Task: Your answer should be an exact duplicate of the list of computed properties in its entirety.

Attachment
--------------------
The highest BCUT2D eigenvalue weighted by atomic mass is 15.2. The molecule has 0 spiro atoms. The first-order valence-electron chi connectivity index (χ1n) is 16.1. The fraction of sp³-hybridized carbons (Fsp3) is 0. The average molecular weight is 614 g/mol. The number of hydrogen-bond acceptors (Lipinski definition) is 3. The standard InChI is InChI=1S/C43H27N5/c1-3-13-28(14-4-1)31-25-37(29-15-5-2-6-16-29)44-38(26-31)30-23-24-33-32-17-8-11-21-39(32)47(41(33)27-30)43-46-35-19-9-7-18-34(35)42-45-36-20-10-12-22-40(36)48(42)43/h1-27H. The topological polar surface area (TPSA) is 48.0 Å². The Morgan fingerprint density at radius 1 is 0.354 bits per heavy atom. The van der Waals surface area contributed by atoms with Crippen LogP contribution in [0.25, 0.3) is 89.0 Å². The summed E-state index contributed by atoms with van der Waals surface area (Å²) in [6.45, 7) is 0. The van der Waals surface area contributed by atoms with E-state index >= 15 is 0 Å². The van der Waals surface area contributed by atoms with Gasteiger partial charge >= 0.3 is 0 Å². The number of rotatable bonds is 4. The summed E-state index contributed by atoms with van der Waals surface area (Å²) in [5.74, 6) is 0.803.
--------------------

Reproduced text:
The highest BCUT2D eigenvalue weighted by atomic mass is 15.2. The molecule has 0 spiro atoms. The first-order valence-electron chi connectivity index (χ1n) is 16.1. The fraction of sp³-hybridized carbons (Fsp3) is 0. The average molecular weight is 614 g/mol. The number of hydrogen-bond acceptors (Lipinski definition) is 3. The standard InChI is InChI=1S/C43H27N5/c1-3-13-28(14-4-1)31-25-37(29-15-5-2-6-16-29)44-38(26-31)30-23-24-33-32-17-8-11-21-39(32)47(41(33)27-30)43-46-35-19-9-7-18-34(35)42-45-36-20-10-12-22-40(36)48(42)43/h1-27H. The topological polar surface area (TPSA) is 48.0 Å². The Morgan fingerprint density at radius 1 is 0.354 bits per heavy atom. The van der Waals surface area contributed by atoms with Crippen LogP contribution in [0.25, 0.3) is 89.0 Å². The summed E-state index contributed by atoms with van der Waals surface area (Å²) in [6.45, 7) is 0. The van der Waals surface area contributed by atoms with E-state index >= 15 is 0 Å². The van der Waals surface area contributed by atoms with Gasteiger partial charge >= 0.3 is 0 Å². The number of rotatable bonds is 4. The summed E-state index contributed by atoms with van der Waals surface area (Å²) in [5.74, 6) is 0.803.